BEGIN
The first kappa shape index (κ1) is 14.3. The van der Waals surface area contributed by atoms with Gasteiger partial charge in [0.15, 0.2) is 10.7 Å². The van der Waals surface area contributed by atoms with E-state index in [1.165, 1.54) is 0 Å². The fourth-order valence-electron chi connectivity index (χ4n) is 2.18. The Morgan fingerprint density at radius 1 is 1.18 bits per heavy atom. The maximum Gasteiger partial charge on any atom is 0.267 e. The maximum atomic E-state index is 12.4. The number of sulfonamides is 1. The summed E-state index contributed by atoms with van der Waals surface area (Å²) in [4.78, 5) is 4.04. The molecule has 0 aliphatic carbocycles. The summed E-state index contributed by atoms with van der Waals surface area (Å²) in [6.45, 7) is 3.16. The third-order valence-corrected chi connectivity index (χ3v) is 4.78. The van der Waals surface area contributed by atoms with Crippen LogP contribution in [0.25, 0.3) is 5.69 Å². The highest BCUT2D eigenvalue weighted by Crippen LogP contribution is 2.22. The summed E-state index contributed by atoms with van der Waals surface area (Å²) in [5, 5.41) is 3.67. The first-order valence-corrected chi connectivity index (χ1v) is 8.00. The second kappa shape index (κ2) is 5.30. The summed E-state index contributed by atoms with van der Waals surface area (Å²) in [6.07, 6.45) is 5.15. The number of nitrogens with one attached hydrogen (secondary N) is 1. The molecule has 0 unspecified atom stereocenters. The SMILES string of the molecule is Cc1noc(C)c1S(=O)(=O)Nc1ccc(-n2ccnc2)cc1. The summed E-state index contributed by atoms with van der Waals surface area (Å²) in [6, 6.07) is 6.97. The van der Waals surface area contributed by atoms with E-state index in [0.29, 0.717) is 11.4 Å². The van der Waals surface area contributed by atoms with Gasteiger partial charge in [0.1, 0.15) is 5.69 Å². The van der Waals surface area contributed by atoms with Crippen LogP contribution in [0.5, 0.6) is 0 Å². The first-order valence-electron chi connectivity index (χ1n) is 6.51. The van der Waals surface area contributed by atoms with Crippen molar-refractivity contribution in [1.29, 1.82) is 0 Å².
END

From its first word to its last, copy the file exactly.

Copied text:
The first kappa shape index (κ1) is 14.3. The van der Waals surface area contributed by atoms with Gasteiger partial charge in [0.15, 0.2) is 10.7 Å². The van der Waals surface area contributed by atoms with E-state index in [1.165, 1.54) is 0 Å². The fourth-order valence-electron chi connectivity index (χ4n) is 2.18. The Morgan fingerprint density at radius 1 is 1.18 bits per heavy atom. The maximum Gasteiger partial charge on any atom is 0.267 e. The maximum atomic E-state index is 12.4. The number of sulfonamides is 1. The summed E-state index contributed by atoms with van der Waals surface area (Å²) in [4.78, 5) is 4.04. The molecule has 0 aliphatic carbocycles. The summed E-state index contributed by atoms with van der Waals surface area (Å²) in [6.45, 7) is 3.16. The third-order valence-corrected chi connectivity index (χ3v) is 4.78. The van der Waals surface area contributed by atoms with Crippen LogP contribution in [0.25, 0.3) is 5.69 Å². The highest BCUT2D eigenvalue weighted by Crippen LogP contribution is 2.22. The summed E-state index contributed by atoms with van der Waals surface area (Å²) in [5, 5.41) is 3.67. The first-order valence-corrected chi connectivity index (χ1v) is 8.00. The second kappa shape index (κ2) is 5.30. The summed E-state index contributed by atoms with van der Waals surface area (Å²) in [6.07, 6.45) is 5.15. The number of nitrogens with one attached hydrogen (secondary N) is 1. The molecule has 0 unspecified atom stereocenters. The SMILES string of the molecule is Cc1noc(C)c1S(=O)(=O)Nc1ccc(-n2ccnc2)cc1. The summed E-state index contributed by atoms with van der Waals surface area (Å²) in [6, 6.07) is 6.97. The van der Waals surface area contributed by atoms with E-state index in [0.29, 0.717) is 11.4 Å². The van der Waals surface area contributed by atoms with Gasteiger partial charge in [0.1, 0.15) is 5.69 Å². The van der Waals surface area contributed by atoms with Crippen LogP contribution in [0.5, 0.6) is 0 Å². The first-order valence-electron chi connectivity index (χ1n) is 6.51. The van der Waals surface area contributed by atoms with Crippen molar-refractivity contribution in [1.29, 1.82) is 0 Å².